- Mutual decisions
Although your marriage or civil partnership has ended, this doesn’t mean that a hostile environment needs to be created. Reaching an equally agreed settlement for your finances during a divorce can ensure that there is still a working relationship there; whether in regards to your children or marital assets.
When it comes to organising your finances during a divorce, communication is key. Regardless of the current circumstances, it’s important to understand what each party wants from their financial agreement. Keep communication as open as possible to ensure that both parties are satisfied with the final consent order.
Is There a Time Limit For Financial Settlements After a Divorce?
Some parties mistakenly believe that upon receipt of their Decree Absolute, the matter is concluded without the need for further orders. However, if you don’t have a consent order in place at the time of your divorce, there is no time limit to prevent a financial claim being made against you.
For example, the Supreme Court saw a woman, who had divorced from her husband almost 20 years ago, being allowed to proceed with a financial claim as there was no consent order in place. Although this case caused a stir within the legal community and with members of the public, she was eligible to proceed with the claim.
Therefore, it is vital that any divorcees who do not have financial orders in place review their situation as they may now face claims based on assets and capital acquired after the divorce. Any consideration of the claim will be based on up-to-date law instead of the law available at the time of the divorce.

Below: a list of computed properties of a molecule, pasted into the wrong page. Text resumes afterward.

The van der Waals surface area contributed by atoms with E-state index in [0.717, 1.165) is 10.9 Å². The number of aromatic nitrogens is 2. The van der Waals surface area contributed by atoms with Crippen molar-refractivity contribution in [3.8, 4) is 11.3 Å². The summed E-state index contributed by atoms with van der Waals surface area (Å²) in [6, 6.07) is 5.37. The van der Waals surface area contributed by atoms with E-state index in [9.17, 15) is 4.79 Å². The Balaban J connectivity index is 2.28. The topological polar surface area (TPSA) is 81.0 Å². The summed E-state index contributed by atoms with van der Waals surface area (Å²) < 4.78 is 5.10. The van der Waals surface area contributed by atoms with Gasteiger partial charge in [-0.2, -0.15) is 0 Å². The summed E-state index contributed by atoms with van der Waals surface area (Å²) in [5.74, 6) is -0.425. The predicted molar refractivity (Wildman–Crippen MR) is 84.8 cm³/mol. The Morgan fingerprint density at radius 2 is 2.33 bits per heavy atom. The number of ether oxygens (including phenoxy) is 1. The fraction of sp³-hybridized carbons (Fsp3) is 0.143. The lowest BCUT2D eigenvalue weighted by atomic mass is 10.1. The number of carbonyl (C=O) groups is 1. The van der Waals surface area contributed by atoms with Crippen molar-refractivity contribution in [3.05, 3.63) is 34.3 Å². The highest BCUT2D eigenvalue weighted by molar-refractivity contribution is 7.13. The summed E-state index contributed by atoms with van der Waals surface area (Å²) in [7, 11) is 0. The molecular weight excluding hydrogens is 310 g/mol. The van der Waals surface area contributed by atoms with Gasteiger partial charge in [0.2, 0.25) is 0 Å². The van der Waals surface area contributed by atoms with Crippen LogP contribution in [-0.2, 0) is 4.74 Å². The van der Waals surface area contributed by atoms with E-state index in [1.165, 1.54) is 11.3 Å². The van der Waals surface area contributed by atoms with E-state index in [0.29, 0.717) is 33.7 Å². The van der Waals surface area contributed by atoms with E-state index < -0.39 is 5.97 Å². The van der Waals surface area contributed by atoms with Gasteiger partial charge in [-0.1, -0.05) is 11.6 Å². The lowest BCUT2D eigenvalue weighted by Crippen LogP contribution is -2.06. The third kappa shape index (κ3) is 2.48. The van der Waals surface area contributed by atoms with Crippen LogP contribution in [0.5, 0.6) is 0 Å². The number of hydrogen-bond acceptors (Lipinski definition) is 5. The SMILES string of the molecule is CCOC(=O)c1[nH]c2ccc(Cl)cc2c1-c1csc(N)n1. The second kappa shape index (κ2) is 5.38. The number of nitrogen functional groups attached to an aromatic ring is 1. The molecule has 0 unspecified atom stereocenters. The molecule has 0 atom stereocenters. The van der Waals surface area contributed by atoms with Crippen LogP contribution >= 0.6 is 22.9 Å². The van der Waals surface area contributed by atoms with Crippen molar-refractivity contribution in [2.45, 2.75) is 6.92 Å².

What Happens If I Were To Go to Court For my Divorce?
The law on sorting out divorce finances is flexible, not formulaic. In England and Wales, your finances during a divorce will be shared as equally and fairly as possible. However, in Scotland, there is a different approach.
Case law provides guidance and principles to be applied, but the law is deliberately flexible. A judge must ask themselves “what is fair considering all the circumstances of this case?” This gives the court a very wide discretion. Everyone’s circumstances are different, so what is fair in one case may not be fair in another. If a rigid formula were applied regardless of the case’s particular circumstances, then there is the risk of real injustice. It’s also important to consider if your financial settlements during your divorce go to court, you may not get the outcome you hoped for.
If you are looking to get a consent order in place, our experienced and professional team at Newtons Solicitors can offer you legal advice during this time. Our solicitors can draft the necessary consent order financial document or discuss appropriate financial proposals according to current law.
For a discussion regarding finances during your divorce or other family law issues, please don’t hesitate to get in contact with our divorce and family team. Here at Newtons Solicitors, we offer a first-class approach to what can be a difficult and upsetting time.